>> all righty. does your child have a voice like madi or do they want to be the next big tv star. what you need to know to help them land that first gig right after this. >> congratulations. that was so great. check it out -- a new way to clean, from windex. get outta here! [ female announcer ] introducing the windex touch-up cleaner. dab it... clean it... done. it's a one-handed clean from windex... ♪ ...that stays out to kill 99.9% of bacteria... ♪ ...and quickly clean so you keep moving. what do we call this new dance move? the windex tush-up. [ female announcer ] the all-new windex touch-up cleaner. sc johnson. a family company. windex touch-up cleaner.
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take a look at the crowd. >> look at our fans. we have two. >> that song. ♪ i want to hodie on your kotb >> caught on with one other person. you think you have the next justin bieber or selena gomez on your hands and you watch the tween stars and think, my child can do that? >> who doesn't think their kid can do it. if you think your kid has what it takes to be in show business. heather finn is a talent agent. and bob klein is an independent casting director who has actually found me a job once. great to see you guys. when you have a casting call of a lot of kids, is there something you are looking for right away, sparkle?
what is it that you are searching for first? >> i'm always looking for personality because really that's what sets everyone apart from each other is someone who has a good personality and can show that to other people. it's not just a personality that when they're at home they like are really fun and -- >> it's got to be a natural one, doesn't it? >> i always beg for the right amount of confidence, though, mixed with a little dash of humility. >> that's not easy in a child who has been told all their life how fabulous they are also. >> the personality is what stands out the most. when you get a group of kids together, which one are you paying attention to? >> a lot of parents would wonder if they should go to a cold call and bring their kid or get an agent. what's the best approach do you guys think? >> the first step is to always try to find an agent. there are lots of different ways to find agents. you can send your child's picture in a mail. there are things like call sheets and backstages that have a list of agents and managers. just send in pictures of your child. just regular snapshots of your child and that's what's really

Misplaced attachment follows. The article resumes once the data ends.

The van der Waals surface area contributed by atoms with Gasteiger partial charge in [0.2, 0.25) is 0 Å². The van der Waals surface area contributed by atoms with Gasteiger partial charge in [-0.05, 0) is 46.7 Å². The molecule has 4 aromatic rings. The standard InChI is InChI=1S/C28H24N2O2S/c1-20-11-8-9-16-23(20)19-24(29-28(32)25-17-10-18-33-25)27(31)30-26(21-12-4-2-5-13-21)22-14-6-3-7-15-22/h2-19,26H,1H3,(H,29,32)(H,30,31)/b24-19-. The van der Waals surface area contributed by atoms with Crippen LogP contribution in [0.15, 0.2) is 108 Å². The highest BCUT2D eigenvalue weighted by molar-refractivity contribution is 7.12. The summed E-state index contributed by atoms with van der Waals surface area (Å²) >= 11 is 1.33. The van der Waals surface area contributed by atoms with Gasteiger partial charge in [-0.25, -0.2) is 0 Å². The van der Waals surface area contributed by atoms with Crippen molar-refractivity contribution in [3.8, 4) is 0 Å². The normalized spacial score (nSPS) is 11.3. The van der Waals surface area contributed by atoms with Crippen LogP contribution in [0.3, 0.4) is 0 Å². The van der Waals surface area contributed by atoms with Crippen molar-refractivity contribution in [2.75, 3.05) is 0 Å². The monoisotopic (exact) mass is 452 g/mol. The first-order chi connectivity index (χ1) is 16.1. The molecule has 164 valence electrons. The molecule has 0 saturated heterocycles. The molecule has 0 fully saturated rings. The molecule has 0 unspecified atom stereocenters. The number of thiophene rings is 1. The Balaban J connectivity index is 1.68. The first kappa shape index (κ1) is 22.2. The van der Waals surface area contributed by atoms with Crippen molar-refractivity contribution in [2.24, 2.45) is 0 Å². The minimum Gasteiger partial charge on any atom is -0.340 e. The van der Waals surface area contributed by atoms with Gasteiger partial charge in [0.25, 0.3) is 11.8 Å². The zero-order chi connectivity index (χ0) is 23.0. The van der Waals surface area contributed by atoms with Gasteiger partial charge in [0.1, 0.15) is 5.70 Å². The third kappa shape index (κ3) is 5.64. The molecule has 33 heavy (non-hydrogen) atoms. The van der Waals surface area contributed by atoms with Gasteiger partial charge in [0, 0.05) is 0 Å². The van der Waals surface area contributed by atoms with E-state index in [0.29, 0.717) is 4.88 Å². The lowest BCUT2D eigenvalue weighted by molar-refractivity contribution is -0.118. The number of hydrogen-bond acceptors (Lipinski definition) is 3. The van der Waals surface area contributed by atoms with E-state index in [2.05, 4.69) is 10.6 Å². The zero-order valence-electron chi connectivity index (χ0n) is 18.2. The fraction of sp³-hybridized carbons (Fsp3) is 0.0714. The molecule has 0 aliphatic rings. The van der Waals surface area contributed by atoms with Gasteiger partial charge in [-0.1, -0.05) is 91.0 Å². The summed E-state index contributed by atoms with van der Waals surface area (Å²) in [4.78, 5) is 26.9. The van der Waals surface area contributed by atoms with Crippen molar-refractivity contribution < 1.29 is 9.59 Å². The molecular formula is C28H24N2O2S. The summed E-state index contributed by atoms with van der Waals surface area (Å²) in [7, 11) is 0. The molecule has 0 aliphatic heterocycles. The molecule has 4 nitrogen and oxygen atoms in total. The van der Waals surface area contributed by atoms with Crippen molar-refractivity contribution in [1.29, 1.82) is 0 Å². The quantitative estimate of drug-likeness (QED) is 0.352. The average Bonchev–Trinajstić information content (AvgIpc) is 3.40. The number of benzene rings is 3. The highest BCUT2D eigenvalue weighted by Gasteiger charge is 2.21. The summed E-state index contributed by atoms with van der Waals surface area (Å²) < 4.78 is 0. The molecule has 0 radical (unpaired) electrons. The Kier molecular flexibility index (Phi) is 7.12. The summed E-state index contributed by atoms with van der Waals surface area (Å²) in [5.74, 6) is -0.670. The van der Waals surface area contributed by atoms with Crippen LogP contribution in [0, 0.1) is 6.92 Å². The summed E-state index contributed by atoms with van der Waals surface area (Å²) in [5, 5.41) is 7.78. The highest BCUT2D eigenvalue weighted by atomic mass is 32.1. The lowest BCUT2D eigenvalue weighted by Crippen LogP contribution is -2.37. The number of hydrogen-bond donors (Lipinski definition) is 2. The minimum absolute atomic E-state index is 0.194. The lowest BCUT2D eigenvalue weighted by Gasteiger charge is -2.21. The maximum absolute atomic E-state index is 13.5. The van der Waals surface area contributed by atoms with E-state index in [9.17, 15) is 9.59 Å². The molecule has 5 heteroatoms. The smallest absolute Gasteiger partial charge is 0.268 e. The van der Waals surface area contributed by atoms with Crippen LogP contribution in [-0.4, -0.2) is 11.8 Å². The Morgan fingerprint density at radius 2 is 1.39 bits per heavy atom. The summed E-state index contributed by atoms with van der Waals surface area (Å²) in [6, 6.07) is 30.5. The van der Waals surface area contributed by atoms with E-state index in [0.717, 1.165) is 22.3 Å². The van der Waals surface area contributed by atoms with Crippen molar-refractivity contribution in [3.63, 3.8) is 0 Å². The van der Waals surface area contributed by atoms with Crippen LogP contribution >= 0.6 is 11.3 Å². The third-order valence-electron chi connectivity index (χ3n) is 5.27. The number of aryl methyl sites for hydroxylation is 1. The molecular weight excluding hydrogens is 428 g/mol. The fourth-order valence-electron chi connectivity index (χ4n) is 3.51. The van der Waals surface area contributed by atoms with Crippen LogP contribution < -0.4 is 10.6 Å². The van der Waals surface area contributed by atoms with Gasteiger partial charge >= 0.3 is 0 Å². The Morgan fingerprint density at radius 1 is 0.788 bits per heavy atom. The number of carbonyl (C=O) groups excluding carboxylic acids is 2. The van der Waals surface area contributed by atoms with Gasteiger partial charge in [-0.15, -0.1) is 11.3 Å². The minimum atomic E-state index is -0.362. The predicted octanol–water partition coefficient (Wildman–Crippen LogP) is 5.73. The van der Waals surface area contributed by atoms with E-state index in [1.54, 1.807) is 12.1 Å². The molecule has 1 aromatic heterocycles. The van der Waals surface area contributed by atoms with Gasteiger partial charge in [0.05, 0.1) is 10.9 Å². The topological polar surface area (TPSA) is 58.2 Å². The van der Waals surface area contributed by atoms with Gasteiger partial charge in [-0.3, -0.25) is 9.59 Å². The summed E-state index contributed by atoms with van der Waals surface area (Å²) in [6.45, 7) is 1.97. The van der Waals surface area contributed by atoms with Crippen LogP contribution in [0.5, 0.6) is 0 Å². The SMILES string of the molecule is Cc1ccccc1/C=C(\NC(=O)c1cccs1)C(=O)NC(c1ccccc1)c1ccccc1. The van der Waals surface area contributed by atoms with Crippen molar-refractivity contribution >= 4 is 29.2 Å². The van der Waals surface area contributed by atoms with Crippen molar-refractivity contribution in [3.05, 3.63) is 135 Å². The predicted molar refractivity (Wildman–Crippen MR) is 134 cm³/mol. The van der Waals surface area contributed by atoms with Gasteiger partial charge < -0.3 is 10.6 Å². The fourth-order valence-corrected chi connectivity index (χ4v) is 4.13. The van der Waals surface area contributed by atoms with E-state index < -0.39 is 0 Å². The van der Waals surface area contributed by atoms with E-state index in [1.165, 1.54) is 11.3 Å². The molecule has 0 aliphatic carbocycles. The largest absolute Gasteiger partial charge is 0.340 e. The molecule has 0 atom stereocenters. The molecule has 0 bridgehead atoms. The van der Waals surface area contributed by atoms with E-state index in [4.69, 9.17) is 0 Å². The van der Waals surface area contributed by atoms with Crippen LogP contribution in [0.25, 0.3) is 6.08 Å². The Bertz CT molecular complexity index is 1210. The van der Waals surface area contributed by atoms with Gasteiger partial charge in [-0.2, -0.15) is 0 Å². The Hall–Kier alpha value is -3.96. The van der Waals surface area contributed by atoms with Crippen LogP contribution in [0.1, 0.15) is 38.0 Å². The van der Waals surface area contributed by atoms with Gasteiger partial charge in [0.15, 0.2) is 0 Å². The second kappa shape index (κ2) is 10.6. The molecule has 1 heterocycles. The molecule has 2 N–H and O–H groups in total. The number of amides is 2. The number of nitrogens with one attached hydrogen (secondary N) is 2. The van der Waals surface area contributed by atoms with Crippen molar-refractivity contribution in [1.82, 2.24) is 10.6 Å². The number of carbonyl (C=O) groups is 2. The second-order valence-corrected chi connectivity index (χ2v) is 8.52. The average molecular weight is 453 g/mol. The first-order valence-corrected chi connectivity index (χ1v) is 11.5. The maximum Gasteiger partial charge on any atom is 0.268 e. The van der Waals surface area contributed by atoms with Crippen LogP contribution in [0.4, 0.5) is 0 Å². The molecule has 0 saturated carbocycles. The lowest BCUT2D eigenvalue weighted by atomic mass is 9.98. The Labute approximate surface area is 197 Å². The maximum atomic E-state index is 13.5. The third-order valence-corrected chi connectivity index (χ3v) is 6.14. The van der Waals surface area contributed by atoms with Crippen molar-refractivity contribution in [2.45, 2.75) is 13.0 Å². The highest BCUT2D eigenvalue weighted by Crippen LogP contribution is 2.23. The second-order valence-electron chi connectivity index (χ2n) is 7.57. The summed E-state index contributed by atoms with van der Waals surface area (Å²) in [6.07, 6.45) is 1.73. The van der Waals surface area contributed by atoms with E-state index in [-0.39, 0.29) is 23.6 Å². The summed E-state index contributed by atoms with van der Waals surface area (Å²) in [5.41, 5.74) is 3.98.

going to start, you know, getting them noticed and then they can start going out for auditions. >> if you find out what's casting out there through call sheet or backstage or play bill, then you know -- you can read the descriptions of what we're looking for. if your child seems right, submit them. >> we hear about the backstage mothers and fathers. have you all experienced that in your careers? >> i casted the "annie" tour for many, many years. >> besides me. >> for many, many years. they didn't know it, but i was always the one in the holding room measuring every child. we needed to know how tall they were. i was really sent out there to watch the parents and see if there were any red flags about personalities or kids who didn't want to be there, that their parents wanted them to be there to fulfill their dream. >> the parent may be the problem, not the kid. >> sometimes we really are looking for kids who really want to do this. and whose parents are going to be helping them and not hindering them. >> what if you have a child who wants to do it but the mom is an out-of-control stage mom. do you not hire those people?